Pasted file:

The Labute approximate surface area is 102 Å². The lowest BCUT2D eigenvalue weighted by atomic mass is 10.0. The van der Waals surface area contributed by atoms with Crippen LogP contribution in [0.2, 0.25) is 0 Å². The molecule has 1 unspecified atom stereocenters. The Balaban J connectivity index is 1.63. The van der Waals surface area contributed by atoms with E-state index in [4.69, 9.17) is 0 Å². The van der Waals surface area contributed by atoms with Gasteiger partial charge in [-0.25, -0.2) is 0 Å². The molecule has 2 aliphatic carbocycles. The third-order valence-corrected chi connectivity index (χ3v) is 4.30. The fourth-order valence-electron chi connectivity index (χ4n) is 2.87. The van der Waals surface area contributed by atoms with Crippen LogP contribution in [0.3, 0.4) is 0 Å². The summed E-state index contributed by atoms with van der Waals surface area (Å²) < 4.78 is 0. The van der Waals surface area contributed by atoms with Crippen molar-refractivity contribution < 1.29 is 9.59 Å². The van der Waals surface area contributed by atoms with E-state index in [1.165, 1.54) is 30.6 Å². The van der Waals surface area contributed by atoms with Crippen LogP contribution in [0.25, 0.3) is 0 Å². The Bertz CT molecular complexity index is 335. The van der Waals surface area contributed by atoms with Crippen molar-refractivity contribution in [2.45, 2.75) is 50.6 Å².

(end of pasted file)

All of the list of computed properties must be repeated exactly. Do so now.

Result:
The Labute approximate surface area is 102 Å². The lowest BCUT2D eigenvalue weighted by atomic mass is 10.0. The van der Waals surface area contributed by atoms with Crippen LogP contribution in [0.2, 0.25) is 0 Å². The molecule has 1 unspecified atom stereocenters. The Balaban J connectivity index is 1.63. The van der Waals surface area contributed by atoms with E-state index in [4.69, 9.17) is 0 Å². The van der Waals surface area contributed by atoms with Gasteiger partial charge in [-0.25, -0.2) is 0 Å². The molecule has 2 aliphatic carbocycles. The third-order valence-corrected chi connectivity index (χ3v) is 4.30. The fourth-order valence-electron chi connectivity index (χ4n) is 2.87. The van der Waals surface area contributed by atoms with Crippen LogP contribution in [0.3, 0.4) is 0 Å². The summed E-state index contributed by atoms with van der Waals surface area (Å²) < 4.78 is 0. The van der Waals surface area contributed by atoms with Crippen molar-refractivity contribution < 1.29 is 9.59 Å². The van der Waals surface area contributed by atoms with E-state index in [1.165, 1.54) is 30.6 Å². The van der Waals surface area contributed by atoms with Crippen LogP contribution in [0.25, 0.3) is 0 Å². The Bertz CT molecular complexity index is 335. The van der Waals surface area contributed by atoms with Crippen molar-refractivity contribution in [2.45, 2.75) is 50.6 Å².